{This struggle was eventually drawn, it took fifty-one total moves.} ]   


Is this White's most accurate move?   

     [ NM Steve Mayer gives:   17.h6 Bh818.Bd5?   
       It seems hard to believe, but this natural-looking move is not White's best play here.   

           * * * * * * * * * * * * * * *     * * * * * * * * * * * * * * *     * * * * * * * * * * * * * * *   

            ( A popular reference work gives: >/= 18.h7+! Nxh7; 19.Bd5 b4;  
               The end of the column.    
               20.Nce2 Nxg5!?;  21.hxg5 e6!?;  22.Nf4! Bg7[];  23.Ndxe6!!,  "--->"  ('')   
               when White gets a blistering attack here.   

                See the contest: Garcia - Kudrin; / Salamanca, ESP; 1989.   
                [ See MCO-14, page # 269; col. # 01 and note # (f.). ] )   

           * * * * * * * * * * * * * * *     * * * * * * * * * * * * * * *     * * * * * * * * * * * * * * *   

       18...Kh7!;   "~"   (maybe "<=>")  when Black has chances.     

       See the master-level contest:  
       T. Ernst
- B. Alterman; Manila, PHI; (OL) / 1992.  (Search for this game.)  
       {Black won this particular go-round ...} ]  


 17...b4  ('!?')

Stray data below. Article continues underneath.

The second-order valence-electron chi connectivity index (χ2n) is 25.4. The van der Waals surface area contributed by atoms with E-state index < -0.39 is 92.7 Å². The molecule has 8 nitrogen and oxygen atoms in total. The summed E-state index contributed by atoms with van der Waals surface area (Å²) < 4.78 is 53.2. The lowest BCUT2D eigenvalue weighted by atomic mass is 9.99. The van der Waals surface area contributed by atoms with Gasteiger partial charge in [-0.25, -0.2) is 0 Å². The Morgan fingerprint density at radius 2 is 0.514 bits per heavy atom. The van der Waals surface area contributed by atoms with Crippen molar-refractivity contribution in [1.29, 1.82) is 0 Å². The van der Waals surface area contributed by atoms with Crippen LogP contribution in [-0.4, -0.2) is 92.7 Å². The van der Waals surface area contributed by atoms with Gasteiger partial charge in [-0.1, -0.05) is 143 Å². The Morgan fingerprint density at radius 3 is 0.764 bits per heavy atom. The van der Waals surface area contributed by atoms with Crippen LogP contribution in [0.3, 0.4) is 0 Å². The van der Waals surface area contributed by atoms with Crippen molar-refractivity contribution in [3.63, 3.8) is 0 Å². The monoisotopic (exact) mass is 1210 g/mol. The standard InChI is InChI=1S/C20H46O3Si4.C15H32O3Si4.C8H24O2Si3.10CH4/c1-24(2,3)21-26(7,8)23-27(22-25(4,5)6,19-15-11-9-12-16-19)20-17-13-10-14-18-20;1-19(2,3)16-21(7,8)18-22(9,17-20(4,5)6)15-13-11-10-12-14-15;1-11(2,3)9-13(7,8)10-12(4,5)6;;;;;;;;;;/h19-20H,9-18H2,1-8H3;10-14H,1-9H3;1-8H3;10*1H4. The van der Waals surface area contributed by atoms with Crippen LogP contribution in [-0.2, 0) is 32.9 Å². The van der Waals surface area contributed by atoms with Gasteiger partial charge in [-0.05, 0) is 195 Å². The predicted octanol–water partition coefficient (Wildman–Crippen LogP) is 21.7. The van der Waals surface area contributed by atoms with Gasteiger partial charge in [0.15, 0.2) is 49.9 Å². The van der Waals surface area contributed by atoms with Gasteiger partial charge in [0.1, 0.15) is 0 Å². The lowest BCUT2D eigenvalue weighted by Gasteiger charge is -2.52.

The standard way of playing this position for Black, but  17...NxP/h5;  might pose more problems for the first player to solve. 


 18.Nce2 e6?! (Possibly just - '?')   
This traps the White Bishop in the center of the board, but gives White a vicious assault on the BK. 


     [ Better was:  >/=  18...Nxd5!19.exd5 b3!;  "~"  
        when Black might have good chances to defend. 
        (Also - IM A. Sznapik gave 19...RxP/d5; in Informant # 44.) ]    


 19.h6! Bh8  
And this position was the CG "Problem of The Day" for Saturday; August 11th, 2007.  

min09_pos3.gif, 10 KB

  3q1rkb/3b1p2/3ppnpP/2rBn1B1/pp1NP2P/5P2/PPPQN3/1K1R3R w  


Study this set-up carefully.   


     [ A better defense might have been (instead): 19...Bxh620.Bxh6 exd521.Bxf8,  "+/-"   
        however, it would not have allowed Black to escape the certain loss of the game. ]   



Now it is basically a problem ... "White to move and win."    
 20.h7+! Kxh721.h5! exd5?   
This is suicide, the Black King should not remain on the open file for any length of time. 
(Maybe just - '??' here.)   

     [ >/= 21...Kg7[]22.hxg6! Nxg623.Nf4! exd524.Qh2, ("+/-") ]   


White's next move is the dreaded  ... ... ...  "double-check."   
 22.hxg6+ Kg8  
Fritz 10  'thinks'  that  22...Kg7  was just a little less awful. (Black still loses.)   


 23.Rxh8+! Kxh824.Bxf6+!,  "+/-"    
Black resigns, as he cannot stop White from playing the Queen to the h6-square ... (which would result in a quick mate). [This game is also annotated in Volume # 44 of "The Informant" series, see game # 264.]  

A nice miniature and also a good example of how White should handle the assault on Black's King in this particular sub-system of the Dragon. 


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  This page was created in August, 2007.    It was posted: Saturday; August 11th, 2007.    It was last updated on: July 14, 2012 02:16 AM